Regional Reviews: Florida - West Coast
Also see Bill's review of Miss Bennet: Christmas at Pemberley
Bob Martin and the late Thomas Meehan wrote an expert book, which gave Matthew Sklar (music) and Chad Beguelin (lyrics) the opportunity to hang some catchy tunes on this Christmas tree of a musical. (Sklar and Beguelin also wrote the scores for The Wedding Singer and the new Broadway musical The Prom.) "Sparklejollytwinklejingley" may well be the best nonsense-word song written since the Sherman brothers put their pens down, and "A Christmas Song" ain't half bad as a toe-tapper to ring out act one.
The first act is almost relentlessly treacly, not that I mind a sugar high, but it is a bit of a relief that act two opens dark with "Nobody Cares About Santa," followed by "Never Fall in Love with an Elf," which has great potential as a torch song showstopper. Elf turns out to be a quite good and very family friendly musical, and I liked it far more than I ever thought I would.
This production, neatly directed by Kyle Ann Lacertosa, features a cast of Manatee Center for the Performing Arts regulars. This is their best Christmas production in several years. The last couple of seasonal shows seemed plagued by low energy, possibly due to conflicting holiday celebrations, but the energy is all in place this year. Jason Moore stars as Buddy the elf, the titular elf, who is in search of the family he didn't know he had. Moore sings strongly and brings a nice amount of charm. Along the way, Buddy finds a girlfriend, Jovie, acted and especially sung with brio by Brenna Griffith in her first leading role.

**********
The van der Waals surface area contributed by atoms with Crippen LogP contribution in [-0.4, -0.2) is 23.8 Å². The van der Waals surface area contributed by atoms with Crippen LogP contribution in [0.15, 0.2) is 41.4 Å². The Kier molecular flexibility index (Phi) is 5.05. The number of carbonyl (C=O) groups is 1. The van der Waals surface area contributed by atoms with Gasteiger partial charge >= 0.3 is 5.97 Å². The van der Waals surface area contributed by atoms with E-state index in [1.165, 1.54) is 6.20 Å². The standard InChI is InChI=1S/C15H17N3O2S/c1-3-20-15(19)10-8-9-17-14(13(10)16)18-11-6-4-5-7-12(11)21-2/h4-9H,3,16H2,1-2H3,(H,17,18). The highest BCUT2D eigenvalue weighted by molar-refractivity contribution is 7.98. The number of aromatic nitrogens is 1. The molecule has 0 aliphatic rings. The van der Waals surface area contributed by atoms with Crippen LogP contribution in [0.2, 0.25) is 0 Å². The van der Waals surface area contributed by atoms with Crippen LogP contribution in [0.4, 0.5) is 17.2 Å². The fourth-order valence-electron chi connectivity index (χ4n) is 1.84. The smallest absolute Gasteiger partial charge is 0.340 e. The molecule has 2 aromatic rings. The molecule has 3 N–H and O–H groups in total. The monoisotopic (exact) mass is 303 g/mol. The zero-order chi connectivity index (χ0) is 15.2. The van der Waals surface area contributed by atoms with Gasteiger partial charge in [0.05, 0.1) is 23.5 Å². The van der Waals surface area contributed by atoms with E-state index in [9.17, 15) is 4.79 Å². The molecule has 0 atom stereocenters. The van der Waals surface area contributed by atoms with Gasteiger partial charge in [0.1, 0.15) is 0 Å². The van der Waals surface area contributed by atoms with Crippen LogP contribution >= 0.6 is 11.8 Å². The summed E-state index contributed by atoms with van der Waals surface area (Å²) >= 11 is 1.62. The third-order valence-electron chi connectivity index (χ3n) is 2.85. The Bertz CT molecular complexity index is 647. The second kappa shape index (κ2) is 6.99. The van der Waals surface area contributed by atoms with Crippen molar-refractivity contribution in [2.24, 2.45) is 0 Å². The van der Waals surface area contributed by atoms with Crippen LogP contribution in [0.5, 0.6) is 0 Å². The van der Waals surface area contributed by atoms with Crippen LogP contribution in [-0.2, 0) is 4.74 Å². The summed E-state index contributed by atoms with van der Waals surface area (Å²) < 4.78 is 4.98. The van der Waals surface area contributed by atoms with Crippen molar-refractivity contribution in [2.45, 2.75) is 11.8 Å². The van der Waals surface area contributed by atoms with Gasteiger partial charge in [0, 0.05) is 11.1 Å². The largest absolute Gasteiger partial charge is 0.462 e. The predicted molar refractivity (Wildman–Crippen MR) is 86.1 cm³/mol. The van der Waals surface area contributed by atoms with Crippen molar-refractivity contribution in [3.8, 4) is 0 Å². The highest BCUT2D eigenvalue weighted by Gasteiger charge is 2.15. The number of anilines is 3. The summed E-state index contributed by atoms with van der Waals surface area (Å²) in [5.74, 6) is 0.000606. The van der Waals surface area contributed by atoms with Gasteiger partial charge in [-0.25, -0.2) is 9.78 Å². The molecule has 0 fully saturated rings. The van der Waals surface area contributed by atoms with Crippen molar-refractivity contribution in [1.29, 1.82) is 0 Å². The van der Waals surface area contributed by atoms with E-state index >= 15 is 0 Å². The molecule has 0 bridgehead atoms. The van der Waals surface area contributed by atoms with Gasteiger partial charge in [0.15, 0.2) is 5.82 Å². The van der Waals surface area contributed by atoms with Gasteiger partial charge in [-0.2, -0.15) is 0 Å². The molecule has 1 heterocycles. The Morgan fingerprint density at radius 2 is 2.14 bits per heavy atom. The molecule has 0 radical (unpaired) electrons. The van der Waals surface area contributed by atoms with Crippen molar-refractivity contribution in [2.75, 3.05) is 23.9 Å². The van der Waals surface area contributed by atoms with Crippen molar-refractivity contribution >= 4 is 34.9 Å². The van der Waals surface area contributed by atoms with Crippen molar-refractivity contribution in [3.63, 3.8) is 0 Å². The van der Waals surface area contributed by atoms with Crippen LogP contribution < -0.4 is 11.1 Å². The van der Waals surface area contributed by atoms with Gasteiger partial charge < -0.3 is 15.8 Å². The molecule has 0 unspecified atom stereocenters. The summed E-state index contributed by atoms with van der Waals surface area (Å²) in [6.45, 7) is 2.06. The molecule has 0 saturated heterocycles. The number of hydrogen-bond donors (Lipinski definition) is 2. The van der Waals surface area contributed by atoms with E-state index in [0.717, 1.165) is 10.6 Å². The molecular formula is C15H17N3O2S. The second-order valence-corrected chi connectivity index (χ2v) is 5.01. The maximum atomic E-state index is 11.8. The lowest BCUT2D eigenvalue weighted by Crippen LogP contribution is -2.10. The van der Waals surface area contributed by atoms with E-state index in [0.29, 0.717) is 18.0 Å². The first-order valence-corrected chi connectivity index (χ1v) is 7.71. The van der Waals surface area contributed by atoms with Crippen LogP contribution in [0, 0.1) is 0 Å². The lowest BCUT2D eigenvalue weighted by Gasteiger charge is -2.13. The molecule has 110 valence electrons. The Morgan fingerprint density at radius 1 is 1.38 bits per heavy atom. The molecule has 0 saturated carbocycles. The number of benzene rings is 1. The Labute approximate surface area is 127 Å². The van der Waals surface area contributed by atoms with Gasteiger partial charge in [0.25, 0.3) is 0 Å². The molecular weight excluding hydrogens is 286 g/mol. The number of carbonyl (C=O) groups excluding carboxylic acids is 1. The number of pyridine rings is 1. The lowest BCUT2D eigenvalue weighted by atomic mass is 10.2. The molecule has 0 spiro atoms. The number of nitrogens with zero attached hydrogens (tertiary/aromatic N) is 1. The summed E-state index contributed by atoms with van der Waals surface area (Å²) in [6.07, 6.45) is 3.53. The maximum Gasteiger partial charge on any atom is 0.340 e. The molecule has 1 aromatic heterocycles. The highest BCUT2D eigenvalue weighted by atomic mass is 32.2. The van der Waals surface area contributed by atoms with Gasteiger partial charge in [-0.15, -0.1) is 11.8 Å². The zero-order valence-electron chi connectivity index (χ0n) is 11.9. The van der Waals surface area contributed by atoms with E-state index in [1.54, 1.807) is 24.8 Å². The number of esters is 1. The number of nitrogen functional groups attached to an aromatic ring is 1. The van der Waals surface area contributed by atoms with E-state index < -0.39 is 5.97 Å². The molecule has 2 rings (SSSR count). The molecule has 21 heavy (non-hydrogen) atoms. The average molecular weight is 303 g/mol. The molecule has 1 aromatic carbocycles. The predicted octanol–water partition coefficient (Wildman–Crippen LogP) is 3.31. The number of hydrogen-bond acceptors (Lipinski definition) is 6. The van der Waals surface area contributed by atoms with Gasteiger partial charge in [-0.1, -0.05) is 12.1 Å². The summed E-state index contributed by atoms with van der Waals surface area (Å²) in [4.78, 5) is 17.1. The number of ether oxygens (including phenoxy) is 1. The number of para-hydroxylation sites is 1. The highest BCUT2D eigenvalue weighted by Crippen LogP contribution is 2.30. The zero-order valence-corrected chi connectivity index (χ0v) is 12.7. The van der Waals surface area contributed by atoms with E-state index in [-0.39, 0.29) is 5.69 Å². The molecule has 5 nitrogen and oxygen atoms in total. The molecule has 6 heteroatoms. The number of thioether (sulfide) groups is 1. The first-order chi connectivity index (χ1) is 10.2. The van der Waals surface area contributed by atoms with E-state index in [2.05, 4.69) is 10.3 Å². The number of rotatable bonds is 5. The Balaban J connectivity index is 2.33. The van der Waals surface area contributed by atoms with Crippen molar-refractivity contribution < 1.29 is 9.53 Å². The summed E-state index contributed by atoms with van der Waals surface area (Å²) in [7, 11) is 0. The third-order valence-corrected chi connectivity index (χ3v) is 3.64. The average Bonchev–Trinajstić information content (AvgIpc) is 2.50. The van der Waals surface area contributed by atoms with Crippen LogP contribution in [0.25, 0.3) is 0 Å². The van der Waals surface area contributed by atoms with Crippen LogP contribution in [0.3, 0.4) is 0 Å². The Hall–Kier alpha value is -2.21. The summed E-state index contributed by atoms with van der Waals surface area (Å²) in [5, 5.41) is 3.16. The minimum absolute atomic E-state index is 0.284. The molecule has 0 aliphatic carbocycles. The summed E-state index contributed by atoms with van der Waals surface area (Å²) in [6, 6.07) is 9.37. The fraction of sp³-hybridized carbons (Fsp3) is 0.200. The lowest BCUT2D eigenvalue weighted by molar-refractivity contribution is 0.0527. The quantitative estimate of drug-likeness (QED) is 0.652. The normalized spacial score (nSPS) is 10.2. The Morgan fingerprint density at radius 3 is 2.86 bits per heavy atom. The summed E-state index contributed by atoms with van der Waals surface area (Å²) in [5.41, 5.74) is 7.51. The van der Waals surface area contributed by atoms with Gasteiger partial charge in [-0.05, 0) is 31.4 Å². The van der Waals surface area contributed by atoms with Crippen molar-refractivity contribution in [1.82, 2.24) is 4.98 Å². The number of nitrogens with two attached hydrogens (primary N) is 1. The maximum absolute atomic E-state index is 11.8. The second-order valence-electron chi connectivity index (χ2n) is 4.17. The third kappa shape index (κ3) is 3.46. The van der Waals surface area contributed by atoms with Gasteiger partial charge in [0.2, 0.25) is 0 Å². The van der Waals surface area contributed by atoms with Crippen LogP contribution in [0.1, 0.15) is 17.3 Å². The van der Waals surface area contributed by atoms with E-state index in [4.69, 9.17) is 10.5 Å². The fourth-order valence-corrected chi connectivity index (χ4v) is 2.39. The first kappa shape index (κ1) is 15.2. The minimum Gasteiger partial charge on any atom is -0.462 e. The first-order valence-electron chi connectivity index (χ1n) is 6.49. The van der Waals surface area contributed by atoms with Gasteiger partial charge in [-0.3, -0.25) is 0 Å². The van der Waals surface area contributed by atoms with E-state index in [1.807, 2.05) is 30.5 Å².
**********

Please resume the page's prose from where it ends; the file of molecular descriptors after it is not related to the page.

Buddy's family consists of father Walter, played by Mike Nolan, fine as always in a supporting role, Walter's wife Emily, played by Madison Bradley, and brother Michael, Tyler Gevas at the performance I saw (he alternates with Auggie Toynton). Tyler has one of the best youthful voices I've heard on a community stage in quite a while, and Ms. Bradley matches him in their important duets ("I'll Believe in You" and "There Is a Santa Claus"). Eldred Brown, Jr. warmly portrays Santa Claus, who acts as our narrator. The rest of the ensemble cast weave in and out of small roles and enliven every number they are in. Colton Larsen stands out as a dominant presence whenever he appears; until now I didn't realize how good a dancer he is.
Ms. Lacertosa directs with a firm hand for clear storytelling, but it is choreographer Vanessa Russo who is the true heroine of this production, producing solid dancing from her ensemble cast, especially the tap in "A Christmas Song." This production gives lie to the feeling that dance is rarely the strong point in a community theater production.
Music direction is credited to Michelle Neal, and three musicians are listed in the program, but pre-recorded tracks are in use and I saw no signs of a conductor. In this instance, I think the tracks are a good idea, as they give a lift to the songs that clearly want to take off and fly and there is no patchy singing, often associated with tracks.
Caleb Carrier has designed attractive settings, Sandy Brophy provides costumes that sparkle and twinkle, and Dalton Hamilton has effectively lit the show. Stunning projections add visual luster.
Manatee Players gets the opportunity to present Elf the Musical for the first time in this area, and I am pretty sure it will show up regularly from here on. Families will enjoy this show as part of their holiday season.
Manatee Players' Elf the Musical, through December 16, 2018, at Manatee Center for the Performing Arts, 502 3rd Ave W., Bradenton FL. For tickets and information, call 941-748-0111 or visit www.manateeperformingartscenter.com.